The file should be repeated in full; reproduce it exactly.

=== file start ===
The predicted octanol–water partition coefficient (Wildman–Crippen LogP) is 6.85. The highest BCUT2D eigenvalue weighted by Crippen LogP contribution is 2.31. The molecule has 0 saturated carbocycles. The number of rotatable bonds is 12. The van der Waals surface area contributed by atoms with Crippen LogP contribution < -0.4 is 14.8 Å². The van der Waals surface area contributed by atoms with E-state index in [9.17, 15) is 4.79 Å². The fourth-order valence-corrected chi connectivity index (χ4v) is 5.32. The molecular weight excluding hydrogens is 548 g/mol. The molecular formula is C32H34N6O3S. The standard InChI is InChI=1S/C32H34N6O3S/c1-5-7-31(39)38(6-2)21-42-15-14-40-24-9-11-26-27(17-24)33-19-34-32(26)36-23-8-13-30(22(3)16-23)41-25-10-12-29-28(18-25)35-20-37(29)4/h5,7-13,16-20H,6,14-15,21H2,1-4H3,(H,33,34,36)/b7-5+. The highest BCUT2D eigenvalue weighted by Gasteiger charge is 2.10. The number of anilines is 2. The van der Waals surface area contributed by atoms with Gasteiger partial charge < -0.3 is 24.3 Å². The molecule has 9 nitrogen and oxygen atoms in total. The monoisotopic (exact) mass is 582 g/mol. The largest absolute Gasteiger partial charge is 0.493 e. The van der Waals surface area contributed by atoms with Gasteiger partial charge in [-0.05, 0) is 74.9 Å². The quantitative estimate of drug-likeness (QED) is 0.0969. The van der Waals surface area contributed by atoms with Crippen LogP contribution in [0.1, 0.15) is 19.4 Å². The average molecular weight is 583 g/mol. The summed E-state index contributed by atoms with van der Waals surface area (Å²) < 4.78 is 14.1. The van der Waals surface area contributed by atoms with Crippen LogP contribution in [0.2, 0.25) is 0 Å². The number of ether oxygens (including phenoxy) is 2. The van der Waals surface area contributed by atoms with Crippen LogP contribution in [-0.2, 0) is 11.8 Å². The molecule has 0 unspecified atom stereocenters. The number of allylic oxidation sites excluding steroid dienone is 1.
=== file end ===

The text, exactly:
The predicted octanol–water partition coefficient (Wildman–Crippen LogP) is 6.85. The highest BCUT2D eigenvalue weighted by Crippen LogP contribution is 2.31. The molecule has 0 saturated carbocycles. The number of rotatable bonds is 12. The van der Waals surface area contributed by atoms with Crippen LogP contribution < -0.4 is 14.8 Å². The van der Waals surface area contributed by atoms with E-state index in [9.17, 15) is 4.79 Å². The fourth-order valence-corrected chi connectivity index (χ4v) is 5.32. The molecular weight excluding hydrogens is 548 g/mol. The molecular formula is C32H34N6O3S. The standard InChI is InChI=1S/C32H34N6O3S/c1-5-7-31(39)38(6-2)21-42-15-14-40-24-9-11-26-27(17-24)33-19-34-32(26)36-23-8-13-30(22(3)16-23)41-25-10-12-29-28(18-25)35-20-37(29)4/h5,7-13,16-20H,6,14-15,21H2,1-4H3,(H,33,34,36)/b7-5+. The highest BCUT2D eigenvalue weighted by Gasteiger charge is 2.10. The number of anilines is 2. The van der Waals surface area contributed by atoms with Gasteiger partial charge < -0.3 is 24.3 Å². The molecule has 9 nitrogen and oxygen atoms in total. The monoisotopic (exact) mass is 582 g/mol. The largest absolute Gasteiger partial charge is 0.493 e. The van der Waals surface area contributed by atoms with Gasteiger partial charge in [-0.05, 0) is 74.9 Å². The quantitative estimate of drug-likeness (QED) is 0.0969. The van der Waals surface area contributed by atoms with Crippen LogP contribution in [0.1, 0.15) is 19.4 Å². The average molecular weight is 583 g/mol. The summed E-state index contributed by atoms with van der Waals surface area (Å²) < 4.78 is 14.1. The van der Waals surface area contributed by atoms with Crippen LogP contribution in [0.2, 0.25) is 0 Å². The number of ether oxygens (including phenoxy) is 2. The van der Waals surface area contributed by atoms with Crippen LogP contribution in [-0.2, 0) is 11.8 Å². The molecule has 0 unspecified atom stereocenters. The number of allylic oxidation sites excluding steroid dienone is 1.